During the crisis period.
As noted above, undoubtedly, Ethiopia’s tourism industry is now undergoing a crisis. At this point, while the government should take a lion’s share of the responsibility, the priority of all tourism stakeholders should be geared towards managing the crisis and not to make COVID-19’s effects on tourism worse. The government needs to prepare and implement appropriate recovery plans, strategies and actions to protect businesses, employees and communities. The focus is to support businesses of different scales: large, medium and small tourism enterprises. Will the country able to provide aid packages such as emergency small business loans to tourism businesses is a big question?
Low-paid jobs in tourism have been disproportionately affected in these challenging times. Tourism industries need to carefully ensure the safety and livelihoods of their staff. This is critical in developing countries where lack of trained and experienced personnel is acute. Jointly, government and business owners need to recognize their employees and local communities in and around tourism destination sites.
Equally important is ensuring the safety and livelihoods of the local communities, typically the ‘unsung heroes’ of tourism resources conservation and protection. It is important to underline that in a situation where tourism livelihoods are compromised, nature and heritage protection will not remain as a priority for communities. For instance, one should not expect wildlife conservation in national parks when people do not even have food at their disposal. Hence, all tourism industry partners should organize supporting mechanisms for the tourism-dependent communities during the crisis period. The local communities who are the guardians of the tourism resources need to be carefully considered in these challenging times.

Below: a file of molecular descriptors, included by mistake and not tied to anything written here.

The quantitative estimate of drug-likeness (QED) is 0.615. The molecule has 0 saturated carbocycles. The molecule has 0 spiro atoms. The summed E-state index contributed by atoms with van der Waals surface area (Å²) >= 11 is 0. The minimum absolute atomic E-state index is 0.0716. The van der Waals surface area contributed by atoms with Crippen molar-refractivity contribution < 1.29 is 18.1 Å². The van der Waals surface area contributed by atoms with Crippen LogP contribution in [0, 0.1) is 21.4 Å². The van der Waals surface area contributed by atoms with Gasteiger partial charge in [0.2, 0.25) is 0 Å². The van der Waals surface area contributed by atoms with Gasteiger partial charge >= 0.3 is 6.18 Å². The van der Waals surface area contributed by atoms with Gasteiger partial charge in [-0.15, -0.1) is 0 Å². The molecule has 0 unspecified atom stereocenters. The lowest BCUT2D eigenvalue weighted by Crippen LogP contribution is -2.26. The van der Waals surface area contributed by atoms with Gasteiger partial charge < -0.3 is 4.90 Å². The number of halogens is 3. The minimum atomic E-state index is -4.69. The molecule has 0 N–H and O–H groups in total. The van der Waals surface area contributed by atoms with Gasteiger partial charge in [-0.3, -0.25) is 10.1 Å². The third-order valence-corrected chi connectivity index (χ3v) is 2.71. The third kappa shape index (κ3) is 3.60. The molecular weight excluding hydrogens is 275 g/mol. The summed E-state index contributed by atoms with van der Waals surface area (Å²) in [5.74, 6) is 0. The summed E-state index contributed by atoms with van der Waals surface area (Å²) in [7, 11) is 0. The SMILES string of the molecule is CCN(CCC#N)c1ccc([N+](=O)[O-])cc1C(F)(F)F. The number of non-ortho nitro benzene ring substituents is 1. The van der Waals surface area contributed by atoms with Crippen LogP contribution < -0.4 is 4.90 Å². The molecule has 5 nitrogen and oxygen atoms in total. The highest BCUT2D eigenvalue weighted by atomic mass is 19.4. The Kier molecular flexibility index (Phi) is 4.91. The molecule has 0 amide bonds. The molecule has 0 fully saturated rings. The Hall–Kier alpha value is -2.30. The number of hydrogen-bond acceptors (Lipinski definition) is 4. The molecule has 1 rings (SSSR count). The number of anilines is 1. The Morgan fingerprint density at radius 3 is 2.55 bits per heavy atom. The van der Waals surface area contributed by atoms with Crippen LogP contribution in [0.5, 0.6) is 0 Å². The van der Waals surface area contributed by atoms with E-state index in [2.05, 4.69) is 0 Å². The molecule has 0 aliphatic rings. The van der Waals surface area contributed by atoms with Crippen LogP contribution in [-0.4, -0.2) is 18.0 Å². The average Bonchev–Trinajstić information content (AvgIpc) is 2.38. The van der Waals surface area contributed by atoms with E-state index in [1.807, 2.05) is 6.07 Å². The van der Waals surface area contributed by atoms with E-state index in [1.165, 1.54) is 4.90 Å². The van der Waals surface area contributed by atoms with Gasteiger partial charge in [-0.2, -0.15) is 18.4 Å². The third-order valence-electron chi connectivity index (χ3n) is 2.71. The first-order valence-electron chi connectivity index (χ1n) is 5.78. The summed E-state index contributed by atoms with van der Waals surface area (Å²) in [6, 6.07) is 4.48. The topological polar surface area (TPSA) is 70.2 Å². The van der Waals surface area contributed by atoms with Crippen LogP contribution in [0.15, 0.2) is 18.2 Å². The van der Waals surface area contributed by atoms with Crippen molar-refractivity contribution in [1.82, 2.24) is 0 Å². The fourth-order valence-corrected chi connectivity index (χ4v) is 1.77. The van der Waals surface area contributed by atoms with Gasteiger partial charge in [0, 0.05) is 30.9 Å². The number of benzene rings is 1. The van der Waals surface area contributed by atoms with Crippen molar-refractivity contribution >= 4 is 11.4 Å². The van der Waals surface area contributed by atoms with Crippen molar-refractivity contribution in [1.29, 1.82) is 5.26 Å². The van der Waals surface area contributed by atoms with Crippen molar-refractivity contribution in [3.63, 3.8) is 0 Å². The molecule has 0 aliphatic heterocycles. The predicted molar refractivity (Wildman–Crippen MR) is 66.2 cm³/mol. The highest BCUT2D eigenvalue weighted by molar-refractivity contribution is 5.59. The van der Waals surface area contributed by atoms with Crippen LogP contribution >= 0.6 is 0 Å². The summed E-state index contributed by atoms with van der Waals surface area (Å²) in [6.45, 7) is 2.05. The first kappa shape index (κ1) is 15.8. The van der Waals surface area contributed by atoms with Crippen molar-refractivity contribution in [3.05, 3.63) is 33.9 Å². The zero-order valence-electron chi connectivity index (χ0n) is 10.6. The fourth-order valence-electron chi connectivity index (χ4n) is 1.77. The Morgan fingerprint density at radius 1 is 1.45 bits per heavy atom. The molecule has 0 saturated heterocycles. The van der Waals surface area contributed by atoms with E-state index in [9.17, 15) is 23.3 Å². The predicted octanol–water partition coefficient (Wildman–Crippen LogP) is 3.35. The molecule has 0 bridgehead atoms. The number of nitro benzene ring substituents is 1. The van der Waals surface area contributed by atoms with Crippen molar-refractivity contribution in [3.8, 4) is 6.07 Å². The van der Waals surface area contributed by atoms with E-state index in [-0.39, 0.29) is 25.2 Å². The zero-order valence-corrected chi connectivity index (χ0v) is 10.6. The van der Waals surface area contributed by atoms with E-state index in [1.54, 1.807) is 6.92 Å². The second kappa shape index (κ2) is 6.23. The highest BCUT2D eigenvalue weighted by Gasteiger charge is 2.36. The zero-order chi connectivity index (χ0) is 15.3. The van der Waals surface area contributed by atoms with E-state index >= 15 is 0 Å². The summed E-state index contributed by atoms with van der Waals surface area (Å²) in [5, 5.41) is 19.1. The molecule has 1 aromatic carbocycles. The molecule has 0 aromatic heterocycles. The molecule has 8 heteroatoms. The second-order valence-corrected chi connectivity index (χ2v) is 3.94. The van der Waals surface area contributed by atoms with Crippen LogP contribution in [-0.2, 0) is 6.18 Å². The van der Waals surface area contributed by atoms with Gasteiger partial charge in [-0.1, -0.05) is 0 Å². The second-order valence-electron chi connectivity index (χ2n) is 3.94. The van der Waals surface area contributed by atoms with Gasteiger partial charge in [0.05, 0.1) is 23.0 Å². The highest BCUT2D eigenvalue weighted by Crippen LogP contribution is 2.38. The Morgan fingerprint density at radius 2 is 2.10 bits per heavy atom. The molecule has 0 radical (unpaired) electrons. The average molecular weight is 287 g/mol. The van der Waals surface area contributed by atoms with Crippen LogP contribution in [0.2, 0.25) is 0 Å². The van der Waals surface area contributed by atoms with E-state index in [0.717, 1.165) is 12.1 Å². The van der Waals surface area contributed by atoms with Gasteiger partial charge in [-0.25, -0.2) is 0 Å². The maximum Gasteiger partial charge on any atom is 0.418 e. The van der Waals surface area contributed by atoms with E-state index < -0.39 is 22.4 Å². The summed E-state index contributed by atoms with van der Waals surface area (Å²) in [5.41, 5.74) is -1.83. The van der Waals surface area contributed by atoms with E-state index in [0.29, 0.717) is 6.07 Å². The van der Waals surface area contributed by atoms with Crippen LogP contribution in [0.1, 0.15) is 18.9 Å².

During COVID-19, Ethiopia’s claim for sustainable tourism development needs to be seriously evaluated and considered in the context of the outbreak of COVID-19. Tourism sector performance is not limited to the direct effects of COVID-19 on Ethiopia’s tourism sector. Its social and economic effects (such as human health, economic stability and peace and security) will spread to a number of sectors such as agriculture, which will also have indirect effects on Ethiopia’s tourism sector. Hence, beyond direct tourism-focused responses, longer-term recovery strategies that embrace and recognize the integrated presence of tourism with other sectors are essential. Besides, rethinking and transforming tourism policy instruments and interventions are essential to best fit with the new future ahead. Equally important is the monitoring of the situation to see what the longer-term implications will bring back to the sector.
Preparation for a ‘new normal’ tourism (post-COVID-19 tourism).
The responsible tourism authorities need to foresee and better understand how the post-COVID-19 tourism landscape could change and devise new systems. Recognizing that crisis is ongoing, designing both short-term and long-term solutions that can be implemented in context to the change at global, regional and local levels is of paramount importance.
Seeing COVID-19 as a blessing in disguise to the Ethiopian tourism sector. Concerned tourism authorities and stakeholders from national to local to sectors, to individual businesses need to revisit their ‘business as usual’ routines. The Ethiopian tourism industry needs to rethink the way it engages with communities. Counting and reporting tourist arrivals and receipts at the national level should not be the sole measure of tourism sector performance. At the very least, tourism should ascertain the food security of host communities.